Relationship Formation and Maintenance in Captive Chimpanzees (Pan troglodytes) Open Access

Calcutt, Sarah (2016)

Permanent URL: https://etd.library.emory.edu/concern/etds/6969z104t?locale=en
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Abstract

Social risk is a unique domain of risk whereby the costs, benefits and uncertainty of an interaction stem from the ability to predict the behavior of another individual. The unique characteristics of social risk cause humans to overvalue the costs of a socially risky decision when compared to that of economic risk. While many studies investigate the cognitive requirements of social decision-making in non-human primates, the purpose of this study was to examine whether uncertainty in the social realm influences relationship formation and maintenance in chimpanzees. We accomplished this through the use of both an economic trust-game and an observational study. The eight subjects in the trust-game preferred to take economic risks to social risks and based their choices on the actions of their partners as opposed to their relationships with them. Similarly, when we observed the social behaviors of chimpanzees in two newly formed groups we found that they did not rely on only one strategy but both maintained old relationships and invested in new ones. These studies demonstrate that, like humans, chimpanzees are averse to social betrayal and base their social decisions on the costs and benefits of an interaction as opposed to solely on their familiarity with a group mate.

Table of Contents

TABLE OF CONTENTS

1. INTRODUCTION 1

1.1 The Domain of Social Risk 6

1.2 Factors that Influence Socially Risky Decisions 9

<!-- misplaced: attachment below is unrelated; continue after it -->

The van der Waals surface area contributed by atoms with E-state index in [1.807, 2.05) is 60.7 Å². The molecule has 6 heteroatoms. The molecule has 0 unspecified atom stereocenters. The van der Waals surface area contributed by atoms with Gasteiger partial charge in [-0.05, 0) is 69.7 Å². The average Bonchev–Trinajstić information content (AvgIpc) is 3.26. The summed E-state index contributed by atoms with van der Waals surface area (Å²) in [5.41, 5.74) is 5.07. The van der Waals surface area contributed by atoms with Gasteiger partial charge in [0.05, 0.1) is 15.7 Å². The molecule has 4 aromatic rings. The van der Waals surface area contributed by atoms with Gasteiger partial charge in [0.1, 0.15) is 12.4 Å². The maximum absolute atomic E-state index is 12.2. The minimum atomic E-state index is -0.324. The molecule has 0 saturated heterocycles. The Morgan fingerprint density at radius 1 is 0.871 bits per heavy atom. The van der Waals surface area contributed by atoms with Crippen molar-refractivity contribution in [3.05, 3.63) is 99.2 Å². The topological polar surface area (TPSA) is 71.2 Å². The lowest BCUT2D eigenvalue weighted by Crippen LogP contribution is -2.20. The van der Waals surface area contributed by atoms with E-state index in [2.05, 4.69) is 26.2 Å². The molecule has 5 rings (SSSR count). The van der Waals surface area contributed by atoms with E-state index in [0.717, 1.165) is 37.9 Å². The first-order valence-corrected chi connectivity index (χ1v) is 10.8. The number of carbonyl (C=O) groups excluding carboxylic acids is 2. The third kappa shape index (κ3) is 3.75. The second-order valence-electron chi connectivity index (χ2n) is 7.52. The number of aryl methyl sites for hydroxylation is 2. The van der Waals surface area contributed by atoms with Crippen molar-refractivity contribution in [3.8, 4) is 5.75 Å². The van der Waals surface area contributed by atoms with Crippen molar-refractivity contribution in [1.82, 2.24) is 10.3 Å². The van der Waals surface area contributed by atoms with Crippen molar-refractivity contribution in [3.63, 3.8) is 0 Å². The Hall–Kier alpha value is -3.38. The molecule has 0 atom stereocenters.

1.2.1 Emotions 9

1.2.2 Relationship 14

1.2.3 Disposition 17

1.3 Objective 19

1.4 References 21

2. SOCIAL RISK IN CHIMPANZEES 30

2.1 Methods 36

2.1.1 Subjects and housing 36

2.1.2 Experiment I: Chimpanzee trust game 37

2.1.2.1 Social condition 37

2.1.2.2 Non-social condition 38

2.1.2.3 Test sessions 42

2.1.2.4 Behavioral observations 44

2.1.2.5 Training and criteria 45

2.1.3 Experiment II: Dyadic variation trust game 46

2.1.4 Control conditions 47

2.2 Predictions, Analyses and Results 50

2.2.1 Question 1: Are chimpanzees more averse to a loss resulting from the choices of a conspecific than a loss incurred through non-social means? 50

2.2.1.1 Analysis 51

2.2.1.2 Results 51

2.2.2 Question 2: Do individual differences in social risk preferences correlate with independent measures of social behavior? 55

2.2.2.1 Analyses 56

2.2.2.2 Results 56

2.2.3 Question 3. Does quality of social relationship outside of the experimental setting influence decisions made during a social investment game? 57

2.2.3.1 Analyses 57

2.2.3.2 Results 58

2.2.4 Control Conditions 61

2.2.4.2 Analyses 62

2.2.4.3 Results 63

2.2.4.3.1 Closed-door/ no partner 63

2.2.4.3.2 Open-door/ no partner 63

2.3 Discussion 65

2.4 References 72

3. NEW GROUP FORMATION IN CHIMPANZEES 80

3.1 The Present Study 82

3.2 Subjects and Housing 84

3.3 Question 1: Is there a correlation between the formation of a dominance hierarchy over time and social behaviors in two newly formed groups of chimpanzees? 87

3.3.1 Methods 88

3.3.2 Analyses 90

3.3.3 Results 92

3.4 Question 2: Do chimpanzees in a newly formed group direct more affiliation, aggression and support towards familiar or unfamiliar group members? 95

3.4.1 Analyses 96

3.4.2 Results 99

3.4.2.1 Social behaviors 99

3.4.2.2 Support 103

3.4.2.3 Top Grooming Partners 104

3.4.2.4 Reciprocity 106

3.4.2.5 Social Network Graphs 106

3.5 Question 3: How do individual characteristics such as rank or number of familiar group members influence how an individual responds to other familiar or unfamiliar individuals? 109

3.5.1 Analyses 110

3.5.2 Results 110

3.6 Discussion 111

3.7 References 119

4. DISCUSSION 127

4.1 Irrational Biases and Trust 130

4.2 Relationship Formation and Maintenance 134

4.3 Future Studies 137

4.4 Conclusion 139

4.5 References 143

5. APPENDIX I 150

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